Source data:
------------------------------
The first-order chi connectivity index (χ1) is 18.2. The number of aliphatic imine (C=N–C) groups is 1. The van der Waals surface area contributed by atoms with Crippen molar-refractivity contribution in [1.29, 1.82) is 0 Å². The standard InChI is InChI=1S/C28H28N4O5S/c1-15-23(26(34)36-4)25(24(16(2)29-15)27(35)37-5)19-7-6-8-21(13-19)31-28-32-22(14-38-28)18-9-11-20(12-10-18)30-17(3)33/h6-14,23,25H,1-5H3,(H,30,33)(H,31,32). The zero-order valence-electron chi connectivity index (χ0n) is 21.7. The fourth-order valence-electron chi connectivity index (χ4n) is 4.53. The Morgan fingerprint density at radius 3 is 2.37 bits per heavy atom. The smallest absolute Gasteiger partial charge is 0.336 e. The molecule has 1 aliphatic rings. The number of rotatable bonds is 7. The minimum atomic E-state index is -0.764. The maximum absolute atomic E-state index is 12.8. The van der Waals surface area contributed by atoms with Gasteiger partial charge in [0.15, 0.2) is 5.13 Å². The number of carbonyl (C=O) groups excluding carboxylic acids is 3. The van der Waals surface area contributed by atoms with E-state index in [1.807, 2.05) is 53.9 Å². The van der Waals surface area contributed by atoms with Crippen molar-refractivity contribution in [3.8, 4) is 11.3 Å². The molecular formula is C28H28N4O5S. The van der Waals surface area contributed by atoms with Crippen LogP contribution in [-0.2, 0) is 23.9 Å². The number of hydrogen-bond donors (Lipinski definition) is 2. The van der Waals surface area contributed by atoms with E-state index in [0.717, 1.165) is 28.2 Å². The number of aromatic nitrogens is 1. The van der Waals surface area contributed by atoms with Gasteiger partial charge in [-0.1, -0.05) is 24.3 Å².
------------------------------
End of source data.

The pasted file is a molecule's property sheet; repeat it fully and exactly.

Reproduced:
The first-order chi connectivity index (χ1) is 18.2. The number of aliphatic imine (C=N–C) groups is 1. The van der Waals surface area contributed by atoms with Crippen molar-refractivity contribution in [1.29, 1.82) is 0 Å². The standard InChI is InChI=1S/C28H28N4O5S/c1-15-23(26(34)36-4)25(24(16(2)29-15)27(35)37-5)19-7-6-8-21(13-19)31-28-32-22(14-38-28)18-9-11-20(12-10-18)30-17(3)33/h6-14,23,25H,1-5H3,(H,30,33)(H,31,32). The zero-order valence-electron chi connectivity index (χ0n) is 21.7. The fourth-order valence-electron chi connectivity index (χ4n) is 4.53. The Morgan fingerprint density at radius 3 is 2.37 bits per heavy atom. The smallest absolute Gasteiger partial charge is 0.336 e. The molecule has 1 aliphatic rings. The number of rotatable bonds is 7. The minimum atomic E-state index is -0.764. The maximum absolute atomic E-state index is 12.8. The van der Waals surface area contributed by atoms with Gasteiger partial charge in [0.15, 0.2) is 5.13 Å². The number of carbonyl (C=O) groups excluding carboxylic acids is 3. The van der Waals surface area contributed by atoms with E-state index in [1.807, 2.05) is 53.9 Å². The van der Waals surface area contributed by atoms with Crippen molar-refractivity contribution in [3.8, 4) is 11.3 Å². The molecular formula is C28H28N4O5S. The van der Waals surface area contributed by atoms with Crippen LogP contribution in [-0.2, 0) is 23.9 Å². The number of hydrogen-bond donors (Lipinski definition) is 2. The van der Waals surface area contributed by atoms with E-state index in [0.717, 1.165) is 28.2 Å². The number of aromatic nitrogens is 1. The van der Waals surface area contributed by atoms with Gasteiger partial charge in [-0.1, -0.05) is 24.3 Å².